GENT.- Last year, the Museum of Decorative Arts in Prague commemorated the 100th anniversary of the establishment of Artěl one of the most outstanding institutions specializing in Czech applied arts and design in the first half of the 20th century. On the occasion of this the museum prepared a travelling exhibition.
The exhibition explores the associations creative endeavours that lasted over a quarter of a century, through a display of wares and designs bearing the prestigious Artěl trademark, presented in several sections.
Artel was established in prague in 1908 by an emerging generation of artists and art theorists (J. Benda, V. H. Brunner, J. Konůpek, O. VondrŠček, P. JanŠk, H. JohnovŠ, M. TeinitzerovŠ, V. V. tech and bank clerk A. Dyk). Soon, the membership grew in number. Notable figures of the Czech art scene invariably were associated with Artěl.
The name Artěl (borrowed from the Russian term артель, meaning cooperative) was chosen to express its intended character that of an art cooperative with mutual liability, financial backing and profit-sharing. The founders initial idea was to build their own production facilities, along the lines of the Wiener Werkstštte. However, owing to the lack of funds and the specific conditions, the cooperative decided instead to focus on designing and promoting wares, and on presenting and mediating sales of its members creations. The artists designs were implemented by various external companies, under the Artěl trademark.
Initially, the cooperative drew on the reformist tradition and on the values of handcraftmanship, and focused on designing and manufacturing minor art for everyday use small functional and decorative items made of wood, ceramic, metal and other materials. Over the years, it extended its activities to include comprehensive designs of private homes and commercial spaces. During the brief prewar period of 1911-1914, a distinct Cubist-Expressionist tendency took hold in Artěls production, through the designs and theoretical studies of architects Pavel JanŠk and Vlastislav Hofman. Those years saw the creation of unique Cubist objects made chiefly in ceramics. With the establishment of an independent Czechoslovak state, the association joined the general quest for a distinctive national style, represented by the decorative art movement of the 1920s. Even in the postwar years, Artěl continued to be attracted to the legacy of Cubist experimentation, with a prevalence of geometric patterns and a tendency toward sparse form. In 1927-1930, under the guidance of Jaroslava VondrŠčkovŠ, Artěls creative output was influenced by Functionalism.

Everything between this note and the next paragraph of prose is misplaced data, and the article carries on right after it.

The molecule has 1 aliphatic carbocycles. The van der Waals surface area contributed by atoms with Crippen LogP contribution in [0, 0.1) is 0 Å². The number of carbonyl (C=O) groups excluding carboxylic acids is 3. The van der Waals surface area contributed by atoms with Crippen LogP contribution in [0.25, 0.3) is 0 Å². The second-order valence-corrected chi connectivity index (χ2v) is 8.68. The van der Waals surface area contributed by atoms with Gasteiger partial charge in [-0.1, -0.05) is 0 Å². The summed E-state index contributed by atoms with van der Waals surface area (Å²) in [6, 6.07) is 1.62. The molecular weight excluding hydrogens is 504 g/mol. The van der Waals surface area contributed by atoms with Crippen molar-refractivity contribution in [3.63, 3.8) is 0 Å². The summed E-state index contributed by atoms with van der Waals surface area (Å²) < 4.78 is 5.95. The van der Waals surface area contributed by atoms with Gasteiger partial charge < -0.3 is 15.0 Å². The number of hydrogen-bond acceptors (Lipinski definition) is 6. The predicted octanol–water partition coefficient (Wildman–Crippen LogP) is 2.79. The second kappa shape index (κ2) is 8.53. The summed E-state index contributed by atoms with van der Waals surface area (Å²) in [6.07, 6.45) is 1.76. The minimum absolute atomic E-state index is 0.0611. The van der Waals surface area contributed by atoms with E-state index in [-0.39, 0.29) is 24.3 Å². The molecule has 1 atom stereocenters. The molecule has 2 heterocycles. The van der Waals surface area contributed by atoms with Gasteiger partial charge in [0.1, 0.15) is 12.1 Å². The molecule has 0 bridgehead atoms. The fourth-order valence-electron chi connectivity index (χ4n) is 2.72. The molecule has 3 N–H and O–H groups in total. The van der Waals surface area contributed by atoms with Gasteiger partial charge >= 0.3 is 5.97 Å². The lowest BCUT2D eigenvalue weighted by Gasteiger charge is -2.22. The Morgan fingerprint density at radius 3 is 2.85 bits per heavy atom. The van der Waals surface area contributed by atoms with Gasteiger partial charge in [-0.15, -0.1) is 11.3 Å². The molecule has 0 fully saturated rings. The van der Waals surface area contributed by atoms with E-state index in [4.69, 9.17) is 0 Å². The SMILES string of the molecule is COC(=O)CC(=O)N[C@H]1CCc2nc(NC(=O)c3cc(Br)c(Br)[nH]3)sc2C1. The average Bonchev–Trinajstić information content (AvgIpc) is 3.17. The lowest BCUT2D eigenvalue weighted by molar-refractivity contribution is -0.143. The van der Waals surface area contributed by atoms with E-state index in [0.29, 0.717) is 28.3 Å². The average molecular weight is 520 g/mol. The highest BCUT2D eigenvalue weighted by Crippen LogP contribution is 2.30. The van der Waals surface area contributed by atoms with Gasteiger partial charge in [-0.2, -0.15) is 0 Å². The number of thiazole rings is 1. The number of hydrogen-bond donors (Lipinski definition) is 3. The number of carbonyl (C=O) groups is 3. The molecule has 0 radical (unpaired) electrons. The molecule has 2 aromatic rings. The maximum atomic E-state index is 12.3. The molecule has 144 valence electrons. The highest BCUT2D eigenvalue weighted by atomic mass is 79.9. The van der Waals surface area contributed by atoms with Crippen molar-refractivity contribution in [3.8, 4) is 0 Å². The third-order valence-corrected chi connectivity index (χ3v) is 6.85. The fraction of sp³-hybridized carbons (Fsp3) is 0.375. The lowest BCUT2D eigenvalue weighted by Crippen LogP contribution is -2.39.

In 1920, the cooperative changed its status to a joint-stock company, renamed Artěl, Decorative Arts Enterprise, Joint-Stock Company, Prague. In doing so, the company was responding to the postwar developments in the field, in an effort to move away from studio-type craftwork toward a modern enterprise capable of handling major assignments (e. g. the furnishing of thirty rooms of the state-owned Hviezdoslav hotel at the trbskť pleso resort in Slovakias High Tatras in 1922), with the support of the industrial production. Artěl also participated with success in various exhibitions at home and abroad (notably, the international decorative arts exhibitions in Monza in 1923 and Paris in 1925), works and treatises of its members were published in the period press. From the mid-1920s, the joint stock company met with financial problems and in 1935, under the pressure of the economic crisis, Artěl was wound up.
Throughout Artěls existence, an array of diverse beliefs and trends emerged, yet all invariably pursued a common goal: to introduce a modern aesthetic outlook into the field of applied arts and to help cultivate household interiors and lifestyles. Artěl therefore takes its rightful place in Europes modern art and design movement, alongside the artistically-inspiring Wiener Werkstštte in Austria and the Bauhaus in Germany.